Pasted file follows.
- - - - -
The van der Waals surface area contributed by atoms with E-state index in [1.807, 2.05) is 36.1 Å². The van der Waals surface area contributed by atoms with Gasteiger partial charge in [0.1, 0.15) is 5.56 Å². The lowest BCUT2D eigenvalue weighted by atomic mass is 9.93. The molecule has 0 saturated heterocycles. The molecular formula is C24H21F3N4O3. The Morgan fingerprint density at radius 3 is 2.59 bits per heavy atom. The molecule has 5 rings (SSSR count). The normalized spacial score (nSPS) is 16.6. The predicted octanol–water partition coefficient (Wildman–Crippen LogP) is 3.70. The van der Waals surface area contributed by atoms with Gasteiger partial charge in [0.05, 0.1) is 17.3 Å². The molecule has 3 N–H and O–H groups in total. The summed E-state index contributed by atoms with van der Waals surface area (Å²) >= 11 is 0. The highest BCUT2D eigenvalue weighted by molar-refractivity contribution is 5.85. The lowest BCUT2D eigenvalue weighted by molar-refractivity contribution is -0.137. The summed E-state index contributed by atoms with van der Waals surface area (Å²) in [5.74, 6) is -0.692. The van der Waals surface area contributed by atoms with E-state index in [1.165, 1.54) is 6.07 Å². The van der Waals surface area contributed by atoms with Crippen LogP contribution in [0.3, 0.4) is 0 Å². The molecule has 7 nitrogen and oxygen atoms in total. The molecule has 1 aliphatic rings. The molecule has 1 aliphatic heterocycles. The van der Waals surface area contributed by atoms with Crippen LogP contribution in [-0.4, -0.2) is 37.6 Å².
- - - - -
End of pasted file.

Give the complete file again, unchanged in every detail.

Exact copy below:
The van der Waals surface area contributed by atoms with E-state index in [1.807, 2.05) is 36.1 Å². The van der Waals surface area contributed by atoms with Gasteiger partial charge in [0.1, 0.15) is 5.56 Å². The lowest BCUT2D eigenvalue weighted by atomic mass is 9.93. The molecule has 0 saturated heterocycles. The molecular formula is C24H21F3N4O3. The Morgan fingerprint density at radius 3 is 2.59 bits per heavy atom. The molecule has 5 rings (SSSR count). The normalized spacial score (nSPS) is 16.6. The predicted octanol–water partition coefficient (Wildman–Crippen LogP) is 3.70. The van der Waals surface area contributed by atoms with Gasteiger partial charge in [0.05, 0.1) is 17.3 Å². The molecule has 3 N–H and O–H groups in total. The summed E-state index contributed by atoms with van der Waals surface area (Å²) >= 11 is 0. The highest BCUT2D eigenvalue weighted by molar-refractivity contribution is 5.85. The lowest BCUT2D eigenvalue weighted by molar-refractivity contribution is -0.137. The summed E-state index contributed by atoms with van der Waals surface area (Å²) in [5.74, 6) is -0.692. The van der Waals surface area contributed by atoms with E-state index in [1.165, 1.54) is 6.07 Å². The van der Waals surface area contributed by atoms with Crippen LogP contribution in [0.3, 0.4) is 0 Å². The molecule has 7 nitrogen and oxygen atoms in total. The molecule has 1 aliphatic rings. The molecule has 1 aliphatic heterocycles. The van der Waals surface area contributed by atoms with Crippen LogP contribution in [-0.4, -0.2) is 37.6 Å².